Quite when we specifically began to think of a spoiler as a piece of information which gives away an important plot point in a TV programme or movie, as opposed to something you might find on the wing of a plane or the rear end of a car, is open to debate.
But as with many of modern life's irritants you can probably pin it on the rise of the internet, which is a veritable paradise for the kind of friendless, attention-seeking dweeb who gets his -- for it is usually a he -- pathetic jollies from ruining other people's enjoyment.
The equivalent in the pre-computer age was the gobshite in the pub who thought prematurely jumping in with the punchline of a joke someone else was telling was the funniest thing since sliced white Bernard Manning.
I still haven't forgotten the fool who revealed the big twist in The Crying Game -- on the very evening I'd arranged to go see it with my wife.
That said, avoiding movie spoilers is comparatively easy as long as you choose your friends with care and steer clear of reading internet film "reviews" by amateur critics (not difficult, to be honest, since the majority of them are unreadable, semi-literate drivel anyway).
It's an entirely different matter, however, when television stations start spoiling the fun. Take RTE's trailer for last night's final episode of the gripping Homeland -- and apologies, by the way, for the gaffe on this page last week. At the time of writing it, I mistakenly thought Homeland was due to finish last Friday.
I watched Homeland from the beginning and was riveted by every ingenious twist, every surprise, every red herring strewn around like confetti from one episode to the next. If I'd wanted to find out in advance how it would end, all I had to do was look online. But where's the fun in that?
If I'd been in a hurry to actually see how it would end, I could have downloaded the entire series by nefarious means. But there's a certain old-fashioned tingle about the sense of having to wait a whole week for the next suspense-packed development.
Thanks to RTE, last night's feature-length finale was very nearly ruined by a midweek trailer which all but gave away the ending.
Sure, we'd all seen Brody (Damian Lewis) pick up an explosive vest in last week's penultimate episode, so we kind of knew what he was planning to do.
Kind of knowing and knowing are two different animals, though. The last thing I wanted to see three days before the final episode of a series I'd been glued to for nearly three months was a 15-second clip that not only showed a sweaty Brody with his thumb on the detonator, but also featured several other clips that nearly wrecked the surprise.
These mini-spoilers are becoming a real nuisance. Nearly every new drama serial comes with a "Next time... " segment at the end of each episode. Why?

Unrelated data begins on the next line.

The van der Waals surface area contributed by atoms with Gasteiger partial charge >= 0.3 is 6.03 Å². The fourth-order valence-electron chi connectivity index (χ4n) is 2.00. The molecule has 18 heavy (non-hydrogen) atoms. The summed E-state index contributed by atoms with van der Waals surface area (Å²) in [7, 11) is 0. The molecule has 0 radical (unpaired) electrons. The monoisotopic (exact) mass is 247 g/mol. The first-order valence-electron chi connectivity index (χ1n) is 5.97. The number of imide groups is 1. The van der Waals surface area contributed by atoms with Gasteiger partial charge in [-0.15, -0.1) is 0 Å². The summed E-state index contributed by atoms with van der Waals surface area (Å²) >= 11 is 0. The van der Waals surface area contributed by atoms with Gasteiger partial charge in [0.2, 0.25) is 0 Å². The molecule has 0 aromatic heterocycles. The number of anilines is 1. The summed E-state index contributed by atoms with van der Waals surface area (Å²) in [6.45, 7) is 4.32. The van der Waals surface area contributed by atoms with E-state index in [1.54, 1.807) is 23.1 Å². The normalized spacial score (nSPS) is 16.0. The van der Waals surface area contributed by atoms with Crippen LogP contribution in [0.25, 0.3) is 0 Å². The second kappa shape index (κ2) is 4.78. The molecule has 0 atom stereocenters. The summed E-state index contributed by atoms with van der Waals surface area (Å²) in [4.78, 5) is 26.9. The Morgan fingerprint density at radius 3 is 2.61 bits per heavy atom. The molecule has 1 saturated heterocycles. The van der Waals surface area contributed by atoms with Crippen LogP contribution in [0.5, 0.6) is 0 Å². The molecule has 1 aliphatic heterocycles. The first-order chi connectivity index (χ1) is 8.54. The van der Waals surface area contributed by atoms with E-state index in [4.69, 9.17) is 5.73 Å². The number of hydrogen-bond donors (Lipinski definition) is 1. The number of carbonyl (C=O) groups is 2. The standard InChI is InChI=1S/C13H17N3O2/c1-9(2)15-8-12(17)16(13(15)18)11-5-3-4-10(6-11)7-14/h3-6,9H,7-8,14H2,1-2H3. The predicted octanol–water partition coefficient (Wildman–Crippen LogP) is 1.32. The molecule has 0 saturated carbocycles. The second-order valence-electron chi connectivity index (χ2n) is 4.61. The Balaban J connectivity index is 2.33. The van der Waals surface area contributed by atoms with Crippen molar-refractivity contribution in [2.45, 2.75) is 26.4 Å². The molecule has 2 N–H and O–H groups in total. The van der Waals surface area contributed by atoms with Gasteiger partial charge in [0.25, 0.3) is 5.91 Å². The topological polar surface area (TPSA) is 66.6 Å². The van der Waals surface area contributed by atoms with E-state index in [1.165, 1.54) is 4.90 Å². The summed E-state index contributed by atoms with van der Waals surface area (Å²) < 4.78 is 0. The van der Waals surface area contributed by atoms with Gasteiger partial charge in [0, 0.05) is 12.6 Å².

I accept channels have to "sell" programmes, but if I've already invested 11 Friday nights in a series, of course I want to see how it ends. But I want to do so at the appropriate time -- the end.
>Pots and kettles In the latest hot, well, hand-warm news from the celebrity plankton wars, there's been an amusing little spat in the Z-list paddling pool featuring Big Brother contestant and all-purpose tabloid space-filler Georgia Salpa versus Tallafornia, erm, whatever Kelly Donegan.
Donegan has branded Salpa a hypocrite after she called Tallafornia "repulsive", saying of the final episode: "They were all really drunk and you could see the girls' arses."
Do you think she was wearing this (see left) when she said that? Hmm, must have chafed a bit on that high horse.
>egomania Like the rest of the watching world, I was shocked to learn a crazed female fan had managed to get into Simon Cowell's bathroom, and not just because she somehow breached the security of the karaoke king's fortified home, which he'd previously proudly described as "safer than the Bank of England".
No, the most disturbing detail of the story was what Cowell was actually doing when the break-in occurred.
He was downstairs watching television. Specifically, he was downstairs watching himself on television, where he was a guest on The Jonathan Ross Show. It's nice to know what the most narcissistic man on TV does on his nights off.
>GUILT TrIP TV critics don't have guilty pleasures. We watch too much crap to feel guilty about anything. But if I had one, it would surely be Room To Improve, currently in repeat on RTE1 on Wednesdays.
I detest home-improvement shows but I make an exception for RTI, purely for the look of crestfallen exasperation on architect Dermot Bannon's face whenever a) the clients disagree with his design, or b) something goes disastrously wrong.
I hope there's another series. RTI is too much deliciously sadistic fun to lose.